But, you don’t have the cache or the agency behind you to get those kinds of deals for your show – so stop thinking that’s your ticket.

New Media’s success won’t come from successfully lying to advertisers and audience members – it is the complete opposite.

Even if your basement, it’s still business. I’m still surprised how many have mastered Final Cut and purchased thousands of dollars in computer equipment but who haven’t done more than surf a few blogs (written by guys with day jobs) to figure out how they’re going to make money here.

It’s called “Show Business” or “Information Marketing Business” or “Training Business” or “[Insert Term Here] Business” for a reason.

What business are you in?

Are you in business at all?

Could that be why profit ain’t much?

Blogworld And New Media Expo Report

Update #1: As per request at the “Profitable Podcaster” breakfast Meetup we had a Blogworld and New Media Expo, we have launched a Profitable Podcasting Page at Facebook. Link – http://www.facebook.com/profitablepodcasting

Update #2: Just got off phone with Rick, he loved my ideas and I’ll certainly be (a bigger) part of this next year. I recommend you be part of it as well.

I write this at the Las Vegas Airport with really bad coffee but some very good (free wifi). I figured I’d dash out of my thoughts on the event before I get on the plane.

  • I’m coming back next year. Rick Calvert brought a ton of people together that I really need to see, shake hands with, hug, make deals with and more. It may not have been the complete list – but it was a heck of a lot more complete than any other option out there. I’ll be back. In what capacity? Keep reading.
  • “Missing Ontario” is silly. I heard from a few Podcasters that they “missed” the Ontario days. That’s somewhat as smart as missing the days of the 2400 baud modem (ask your parents). We need to continue to grow as an industry and you do that by having your industry expos in towns that host industry expos.
  • The companies who didn’t attend are doing far more damage than their Vegas bill could ever rack up. If we are going to become an “industry” we need to act like an “industry” – that means we show up to our events, buy booths, court new customers, appreciate the old ones, raise expectations and standards, etc. “Not knowing if it is worth it” is a weak response. Lead us with a strong one. Mad props to Leo Laporte committing to bring his entire staff to next year’s event. We will hold you to it. To the companies who hosted parties, we’ll get you the press you deserve to believing in this. I challenge Jim Louderback of Revision3 and even Adam Curry of Mevio to do the same. Wizzard – where were you? Microsoft, Apple, etc., wake up.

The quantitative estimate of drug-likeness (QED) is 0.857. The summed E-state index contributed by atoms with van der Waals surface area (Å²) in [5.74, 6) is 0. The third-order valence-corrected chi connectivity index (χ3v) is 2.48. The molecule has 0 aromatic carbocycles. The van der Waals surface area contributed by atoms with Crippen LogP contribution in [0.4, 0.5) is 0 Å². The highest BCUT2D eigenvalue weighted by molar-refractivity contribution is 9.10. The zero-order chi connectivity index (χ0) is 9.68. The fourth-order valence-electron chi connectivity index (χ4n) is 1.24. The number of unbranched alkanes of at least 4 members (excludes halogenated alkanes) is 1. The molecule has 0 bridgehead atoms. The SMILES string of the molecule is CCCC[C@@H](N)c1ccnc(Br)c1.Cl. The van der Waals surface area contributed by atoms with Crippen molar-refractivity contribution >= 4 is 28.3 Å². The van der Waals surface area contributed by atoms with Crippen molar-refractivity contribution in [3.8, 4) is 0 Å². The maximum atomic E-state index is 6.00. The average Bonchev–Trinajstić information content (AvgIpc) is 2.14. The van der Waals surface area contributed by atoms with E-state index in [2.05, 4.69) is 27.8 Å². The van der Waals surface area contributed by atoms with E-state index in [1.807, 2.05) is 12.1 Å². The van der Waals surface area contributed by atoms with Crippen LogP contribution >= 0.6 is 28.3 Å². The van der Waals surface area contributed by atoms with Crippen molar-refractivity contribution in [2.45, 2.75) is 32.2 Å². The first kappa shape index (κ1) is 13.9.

• We need to expand the term “monetization.” I realized in the middle of day 2 that for some the term “monetization” means seeing the first elusive dollar for their efforts while for others it means breaking 7 and 8 digit barriers. When I shared news of a Podcast generating more than a thousand dollars a day (that was actually willing to speak it’s name and show proof), I saw half the room with an excited look in their eyes of what was possible while I saw others staring with a blank look that screamed “so, should I do those Adsense things from the Google?” Maybe next year we have a “Monetization” track and then a “Real Money” track? Thoughts?
  • We’re grownups – and we need to act like it. I want this to be constructive, but the closing keynote was insulting and damaging. The pride where by which the participants spewed constant and consistent profanities and potty level sex jokes made us look like a bunch of silly middle schoolers with a tiny bit of freedom but no understanding of how the real world works. There is more to new media than being able to swear. I have no problem with profanity and abhor censorship but when you go to NC-17 levels of “humor” just because you can, it doesn’t convince anyone to take you seriously. Even Vegas knows how to label adult stuff. Nuff said, and I’m sure I’ll get some “sh*t” for this one.
  • We need focus. This is an extension of the thoughts above but goes in the other direction as well. Like we need to expand the concept of monetization to include “real” versus “beer” money we need to move from the fan and hobbyist club mentality to working together to build this industry. I understand how complicated it is to even hope that thousands of people attending your even will do anything, but I think we can kick it up a notch here. This is a much a comment for the vendors, presenters and attendees as it is a comment for the event as a whole.
  • My offer to Rick. Rick, we have the makings here of something pretty fabulous and special. I’d love to help next year in any way I can. I’ve got a an idea a bit too complex to share in this blog (plus the flight is about to board) that I’d like to run that by you as well. I think I “get” what you’re trying to do here and my concept will (I think at least) further your solid agenda. I hope we can chat once you catch up on your sleep.

I would really appreciate your thoughts on this one. Please leave them below.